-Courtesy of Sneak Attack Media


Through The Night / Cosmo (Downtown/Tzadik)

It could be said that Jesse Harris’ new album Through The Night – his ninth full-length release – harkens back in spirit and tone to one of his earlier albums, 2001’s Crooked Lines, a home-recorded effort made before the hoopla of mainstream attention and a 2003 major label debut on Verve / Universal. Through The Night, however, is anything but a home recording; co-produced, recorded and mixed in 14 straight days by the legendary Terry Manning at Compass Point Studios in Nassau, The Bahamas, it features a quartet of Bill Dobrow (Martha Wainwright, Sean Lennon) on drums, Mauro Refosco (Atoms For Peace, David Byrne, Forro In The Dark) on percussion, Guilherme Monteiro (Bebel Gilberto, Forro In The Dark) on bass, and Jesse Harris on electric and acoustic guitar and, for the first time, piano, wurlitzer and Hammond B3 organ.

Through The Night is not an accidental title: “The songs depict dreams, romance, and mystery against the backdrop of moon, stars, and sometimes chaos,” Harris says. “I wanted to explore the theme of night in different scenarios, from peaceful Rousseau-esque fantasies to sleepless nights of obsession.”

From the opening rock number “Put It Out Of Your Mind” to the Caetano Veloso-influenced “Pixote” to the folkish “Gone Without A Sound,” the 14 tracks on Through The Night compel the listener across a wide range of musical styles while maintaining a thematic cohesion of sound and text.


Cosmo is Jesse Harris’ first full length instrumental album, but it is not his first time recording instrumental music. Two of Jesse’s previous albums, Watching The Sky and Mineral, contain two instrumentals each, and Harris also composed the score for the 2007 Ethan Hawke film, the Hottest State. “Making an album of all instrumentals is something I’ve wanted to do for a long time, but I never felt I had the proper scenario to justify it, until this past Fall of ’09 when John Zorn invited me to make an album for Tzadik. That gave me the push I needed.”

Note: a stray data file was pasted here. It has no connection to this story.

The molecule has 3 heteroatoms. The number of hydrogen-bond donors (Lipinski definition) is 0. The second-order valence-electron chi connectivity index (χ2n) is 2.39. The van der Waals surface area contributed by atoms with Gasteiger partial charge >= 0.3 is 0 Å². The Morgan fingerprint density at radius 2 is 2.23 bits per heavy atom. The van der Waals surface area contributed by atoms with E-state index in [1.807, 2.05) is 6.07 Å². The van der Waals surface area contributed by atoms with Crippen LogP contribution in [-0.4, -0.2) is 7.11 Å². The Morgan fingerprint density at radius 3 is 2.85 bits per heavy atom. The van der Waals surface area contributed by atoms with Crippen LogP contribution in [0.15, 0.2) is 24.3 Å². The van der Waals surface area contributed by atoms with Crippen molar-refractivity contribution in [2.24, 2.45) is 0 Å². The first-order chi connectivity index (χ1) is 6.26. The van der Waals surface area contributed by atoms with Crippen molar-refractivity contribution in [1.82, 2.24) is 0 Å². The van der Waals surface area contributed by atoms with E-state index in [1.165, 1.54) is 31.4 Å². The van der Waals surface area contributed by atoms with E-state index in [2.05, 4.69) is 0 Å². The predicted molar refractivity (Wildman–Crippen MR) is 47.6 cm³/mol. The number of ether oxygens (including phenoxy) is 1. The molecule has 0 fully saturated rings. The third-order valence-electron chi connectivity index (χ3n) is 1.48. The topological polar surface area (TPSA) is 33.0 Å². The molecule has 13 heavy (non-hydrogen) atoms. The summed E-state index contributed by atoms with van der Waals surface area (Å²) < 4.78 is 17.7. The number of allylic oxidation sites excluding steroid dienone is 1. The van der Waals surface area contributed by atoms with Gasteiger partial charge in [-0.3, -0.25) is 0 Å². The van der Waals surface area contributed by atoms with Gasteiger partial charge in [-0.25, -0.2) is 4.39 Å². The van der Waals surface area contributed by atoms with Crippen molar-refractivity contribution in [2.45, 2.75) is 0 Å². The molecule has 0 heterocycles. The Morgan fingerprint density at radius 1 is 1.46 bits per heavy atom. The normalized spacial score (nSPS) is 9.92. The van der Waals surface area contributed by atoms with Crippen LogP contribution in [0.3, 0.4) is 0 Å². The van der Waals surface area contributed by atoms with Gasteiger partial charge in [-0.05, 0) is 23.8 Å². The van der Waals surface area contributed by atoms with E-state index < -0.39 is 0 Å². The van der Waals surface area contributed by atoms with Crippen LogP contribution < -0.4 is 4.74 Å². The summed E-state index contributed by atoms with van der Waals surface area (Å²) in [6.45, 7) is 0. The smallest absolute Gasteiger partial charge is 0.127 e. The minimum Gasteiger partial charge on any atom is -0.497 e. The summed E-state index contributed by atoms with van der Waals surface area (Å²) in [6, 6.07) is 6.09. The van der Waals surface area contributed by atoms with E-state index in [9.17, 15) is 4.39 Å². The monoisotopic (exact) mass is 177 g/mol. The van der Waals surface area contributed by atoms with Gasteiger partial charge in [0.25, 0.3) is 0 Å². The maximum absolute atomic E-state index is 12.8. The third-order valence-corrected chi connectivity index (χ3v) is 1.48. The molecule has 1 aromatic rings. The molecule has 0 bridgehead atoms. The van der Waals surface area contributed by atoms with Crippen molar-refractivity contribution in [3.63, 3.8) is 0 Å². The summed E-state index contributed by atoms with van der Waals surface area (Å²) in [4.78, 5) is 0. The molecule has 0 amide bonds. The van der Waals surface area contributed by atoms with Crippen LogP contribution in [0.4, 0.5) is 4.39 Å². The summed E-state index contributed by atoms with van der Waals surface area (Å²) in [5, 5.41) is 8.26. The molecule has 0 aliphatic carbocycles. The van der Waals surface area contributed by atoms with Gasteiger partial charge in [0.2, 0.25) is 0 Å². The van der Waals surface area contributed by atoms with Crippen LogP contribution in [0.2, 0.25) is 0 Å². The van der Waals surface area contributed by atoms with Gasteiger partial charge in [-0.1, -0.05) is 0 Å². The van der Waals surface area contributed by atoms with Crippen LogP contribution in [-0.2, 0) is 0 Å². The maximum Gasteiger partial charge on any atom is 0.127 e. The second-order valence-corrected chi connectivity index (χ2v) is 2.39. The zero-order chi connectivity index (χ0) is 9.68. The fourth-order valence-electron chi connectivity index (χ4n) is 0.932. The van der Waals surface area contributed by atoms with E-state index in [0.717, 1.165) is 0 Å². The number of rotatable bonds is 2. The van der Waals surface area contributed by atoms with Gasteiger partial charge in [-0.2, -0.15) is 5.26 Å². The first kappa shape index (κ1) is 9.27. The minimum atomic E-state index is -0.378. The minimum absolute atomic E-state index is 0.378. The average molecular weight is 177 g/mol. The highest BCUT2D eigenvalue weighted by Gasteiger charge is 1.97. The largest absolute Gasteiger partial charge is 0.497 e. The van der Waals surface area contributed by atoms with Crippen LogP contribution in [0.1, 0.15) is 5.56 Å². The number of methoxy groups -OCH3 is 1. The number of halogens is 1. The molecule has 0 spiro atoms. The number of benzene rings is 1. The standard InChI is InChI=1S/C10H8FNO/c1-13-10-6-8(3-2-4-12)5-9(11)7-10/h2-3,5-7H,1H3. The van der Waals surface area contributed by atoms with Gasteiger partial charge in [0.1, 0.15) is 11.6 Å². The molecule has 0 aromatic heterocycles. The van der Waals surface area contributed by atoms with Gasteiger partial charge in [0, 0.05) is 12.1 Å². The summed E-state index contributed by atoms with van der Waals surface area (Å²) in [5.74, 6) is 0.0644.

Half of the album’s 12 tracks are new instrumental compositions and half are versions of previously recorded Harris songs. “I wanted the sound to be warm and mellow, with brass and organ, and of course I had to have Kenny Wollesen, my old friend, behind the drum kit and on vibes and marimba.” Other musicians on Cosmo include Rob Burger, CJ Camerieri, Eivind Opsvik, and special guests Tony Scherr, and Doug Wieselman.

The group, which now goes under the appellation of the Cosmo Band, made its debut performance for a packed room at the Brooklyn club Zebulon in September. “It was strange at first to have no vocal mic, nor to be accompanying another singer,” says Harris, “but I got used to it quickly and had a blast. In the future I may sing one or two songs a set, but we’ll see.”

The music conjures up images, almost as if it were the score to a film that doesn’t exist, so it’s no surprise how comfortably the opening track “Little Star” fits behind the digital films of Harris’ girlfriend Hannah Cohen, which he edited himself using iMovie into a gorgeous video for the song.

Blending folk, soul, Brazilian and rock music, Cosmo is instrumental pop in the classic tradition of Burt Bacharach – with Harris’ indelible stamp.

Dec 10 – 2010 Brooklyn, NY @ Zebulon Jesse Harris and the Cosmo band

Dec 12 – 2010 New York, NY @ Rockwood Music Hall

Feb 8 New York, NY @ The Stone Jesse Harris and the Cosmo band